Weber contributes two novellas here. Fans of Honor and the Sphynxian treecat she calls Nimitz will be delighted with “The Best Laid Plans.” On the planet Sphynx, twelve-year-old Honor Harrington plans a hike into the foothills to gather special flowers for her mother’s birthday. This expedition does not exactly have parental approval, but Honor is in good shape, an experienced hiker and thoroughly prepared. She reckons without the extra-dry summer, which has driven a pair of high-mountain apex predators and their cubs down into the foothills. This set of circumstances leads to fateful meeting.
I enjoyed Weber’s descriptions of the landscape of Sphynx, which reminded me of Wyoming or parts of Alaska. I was disappointed, though, in the wildlife. I already knew about the six-limbed treecats, but Sphynx also has water-dwelling rodents who build dams of tree trunks, called near-beavers by the human settlers, and the apex predators are called peak bears, who den up for most of the planet’s winters. Given the long seasons and longer years, relative to earth, and the heavier gravity, I thought creating analog animals and just giving them six legs showed a lack of imagination, just as I don’t understand why Honor grows up to be tall and willowy on a planet which would encourage the development of stocky people. I predict that die-hard fans will not care about these questions, though, because of the resolution of this story.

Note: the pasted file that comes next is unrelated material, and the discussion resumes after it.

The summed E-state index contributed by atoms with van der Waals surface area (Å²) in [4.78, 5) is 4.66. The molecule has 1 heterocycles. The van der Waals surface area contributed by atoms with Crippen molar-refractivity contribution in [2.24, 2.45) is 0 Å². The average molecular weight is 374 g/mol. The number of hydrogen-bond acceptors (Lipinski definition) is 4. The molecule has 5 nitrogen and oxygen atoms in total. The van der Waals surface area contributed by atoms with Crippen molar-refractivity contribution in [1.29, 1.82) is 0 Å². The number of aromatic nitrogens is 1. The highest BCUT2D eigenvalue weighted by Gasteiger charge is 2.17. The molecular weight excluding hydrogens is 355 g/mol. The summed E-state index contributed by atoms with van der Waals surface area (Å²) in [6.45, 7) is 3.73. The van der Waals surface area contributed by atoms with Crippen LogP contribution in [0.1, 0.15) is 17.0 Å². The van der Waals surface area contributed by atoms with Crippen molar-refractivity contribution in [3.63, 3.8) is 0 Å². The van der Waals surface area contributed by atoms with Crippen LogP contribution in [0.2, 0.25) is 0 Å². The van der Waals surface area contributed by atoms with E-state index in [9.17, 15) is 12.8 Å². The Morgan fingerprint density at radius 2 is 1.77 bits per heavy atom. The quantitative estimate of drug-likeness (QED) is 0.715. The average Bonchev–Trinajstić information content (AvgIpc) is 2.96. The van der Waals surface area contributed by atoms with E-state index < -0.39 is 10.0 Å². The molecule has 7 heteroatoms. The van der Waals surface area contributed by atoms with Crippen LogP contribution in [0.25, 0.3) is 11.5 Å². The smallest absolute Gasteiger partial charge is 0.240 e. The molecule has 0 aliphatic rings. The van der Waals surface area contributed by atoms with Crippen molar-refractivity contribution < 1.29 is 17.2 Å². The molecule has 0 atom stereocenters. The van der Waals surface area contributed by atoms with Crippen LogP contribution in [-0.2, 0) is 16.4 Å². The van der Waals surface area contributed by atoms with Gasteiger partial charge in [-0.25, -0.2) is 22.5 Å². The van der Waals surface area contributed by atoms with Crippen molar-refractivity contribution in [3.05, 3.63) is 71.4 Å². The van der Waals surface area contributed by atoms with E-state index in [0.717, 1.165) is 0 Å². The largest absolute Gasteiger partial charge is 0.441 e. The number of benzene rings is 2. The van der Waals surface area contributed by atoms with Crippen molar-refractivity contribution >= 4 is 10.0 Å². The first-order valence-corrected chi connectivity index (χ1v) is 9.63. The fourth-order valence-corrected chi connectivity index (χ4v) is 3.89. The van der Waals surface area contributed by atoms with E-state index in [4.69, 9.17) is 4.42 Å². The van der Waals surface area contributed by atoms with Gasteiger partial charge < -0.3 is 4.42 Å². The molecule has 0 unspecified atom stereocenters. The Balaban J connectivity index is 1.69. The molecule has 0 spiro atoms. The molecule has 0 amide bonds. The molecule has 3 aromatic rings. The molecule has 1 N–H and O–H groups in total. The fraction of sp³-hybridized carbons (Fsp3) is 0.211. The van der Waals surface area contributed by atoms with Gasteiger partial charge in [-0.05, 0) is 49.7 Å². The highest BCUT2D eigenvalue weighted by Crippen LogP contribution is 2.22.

I liked “The Best Laid Plans,” but Weber’s other tale, “Beauty and the Beast,” was a disappointment, mostly because this was a story I was interested in. This is the tale of how Honor’s parents, Alfred Harrington and Allison Benton Ramirez y Chou, met. Alfred, a member of the Manticoran Navy, has come to the planet of Beowulf to study medicine at the Ignatz Semmelweis University. I really appreciated this name choice, and once you search it, you will too.
Alfred is seen as an outsider. Because he qualifies for a position at the school as part of the Manticoran naval “quota” he is resented. Alfred also has something to hide. Allison is the daughter of a powerful and wealthy family, a popular girl who chafes under the weight of the family name. Her brother Jacques is a high-ranking member of the planet’s security force, and he has made an enemy of the Manpower Corporation, a company that traffics in legal slaves and does many illegal things as well. When Allison and Alfred first meet, sparks don’t fly, but there is a connection. Before they can explore that connection, Allison is kidnapped by her brother’s enemies.